Wednesday, October 23, 2013

The Mysteries of Ice Station Zebra

David Jones (Patrick McGoohan): I once killed a man called Jones. Though not for that reason, of course.

I once heard "Ice Station Zebra," which premiered on this day in 1968, described as the ultimate Saturday afternoon movie.

And that's probably a pretty good description. It was a good action–thrilller, ideal for watching in a dark theater on a Saturday afternoon — even if it was difficult at times to follow the cloak–and–daggeresque Cold War plot.

Rock Hudson played the commander of a nuclear submarine who was ordered to rescue British personnel at a weather station in the Arctic — but that was really the cover for a classified mission of which only a mysterious Mr. Jones (played by Patrick McGoohan) knew the details.

Mr. Jones was one of three mysterious passengers on the sub. The other two were an anti–Soviet Russian defector (Ernest Borgnine) and the leader of a unit of Marines assigned to the mission (Jim Brown — that's right, the same Jim Brown who terrorized NFL defenses for years). At times, the dialogue crackled.

Inevitably, there were conflicts, even before the submarine experienced a mishap with the torpedo tube that left one man dead and the rest of the crew starting to comprehend what was going on. The crew didn't know the details, of course, but, by that point in the story, they had seen enough to connect some of the dots.

I don't know if the special effects would be terribly impressive to modern viewers, but, it seems to me, the effects were pretty good for the time. I wasn't the only one who thought so. Apparently, they were good enough to earn an Oscar nomination for visual effects — although not good enough to win.

In fact, for me, the special effects were the true stars of the show. I know they weren't as good as the special effects today, but, as I say, they were good for that time.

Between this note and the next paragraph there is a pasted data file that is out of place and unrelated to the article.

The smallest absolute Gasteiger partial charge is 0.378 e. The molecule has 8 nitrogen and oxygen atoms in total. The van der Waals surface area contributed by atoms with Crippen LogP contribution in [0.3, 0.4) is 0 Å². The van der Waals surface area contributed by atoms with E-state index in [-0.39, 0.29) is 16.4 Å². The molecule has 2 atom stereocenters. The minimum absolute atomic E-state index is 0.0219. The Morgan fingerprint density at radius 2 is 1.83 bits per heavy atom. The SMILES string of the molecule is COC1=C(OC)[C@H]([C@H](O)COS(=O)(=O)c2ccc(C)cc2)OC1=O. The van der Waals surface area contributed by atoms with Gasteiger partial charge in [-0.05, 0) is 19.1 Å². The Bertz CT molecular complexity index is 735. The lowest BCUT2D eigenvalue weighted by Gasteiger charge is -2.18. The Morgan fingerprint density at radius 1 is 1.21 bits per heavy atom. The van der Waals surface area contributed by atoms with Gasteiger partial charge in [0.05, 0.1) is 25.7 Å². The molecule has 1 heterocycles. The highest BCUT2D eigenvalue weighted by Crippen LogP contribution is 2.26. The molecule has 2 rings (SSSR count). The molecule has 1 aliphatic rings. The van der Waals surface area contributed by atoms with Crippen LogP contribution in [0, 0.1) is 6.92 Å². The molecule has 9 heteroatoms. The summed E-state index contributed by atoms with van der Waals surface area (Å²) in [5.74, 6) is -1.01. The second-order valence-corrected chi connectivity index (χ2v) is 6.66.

That doesn't mean I didn't think the actors did a pretty good job. And the story itself was pretty good. Turned out, both the Soviets and the Americans wanted what was on a satellite that landed near Ice Station Zebra. Both sides not only wanted what was on the satellite but also to prevent the other side from getting it. That latter objective may have had more importance than the former.

Thus, it was a problem for the crew of the submarine when they reached Ice Station Zebra, and the thing for which they had been sent was nowhere to be seen. At that point, the mysterious Mr. Jones and the other two nearly equally mysterious passengers revealed their murderous true colors.

Hudson's character was constantly caught between the agendas of the other three, but, after the film's intermission, McGoohan filled Hudson in on the details — well, some of them.

I have to think that the last half of the movie was weaker than the first. Supposedly, the reclusive Howard Hughes watched "Ice Station Zebra" over and over in the last years of his life, and, given the movie's early strengths, it isn't difficult to see the attraction.

(And, come to think of it, southern Nevada probably was a pretty good place to repeatedly watch a movie set in the Arctic.)

There was a lot of fighting in the second half of the movie, and some of the international characters wound up dead, which set up an ironic conclusion, in which Hudson's crew proceeded with their rescue mission while a news story on a teletype machine hailed it as an example of cooperation between West and East.

I never read Alistair MacLean's novel, upon which the movie was based, but I've heard that the film was mostly true to its source material — which was similar to two real–life events from the late 1950s. The primary differences apparently were the names of the submarine and Hudson's and McGoohan's characters' names.

Critic Roger Ebert didn't care for "Ice Station Zebra." He called it "a dull, stupid movie" and expressed disappointment in the special effects.

To each his own, I suppose. Director John Carpenter called it a "guilty pleasure."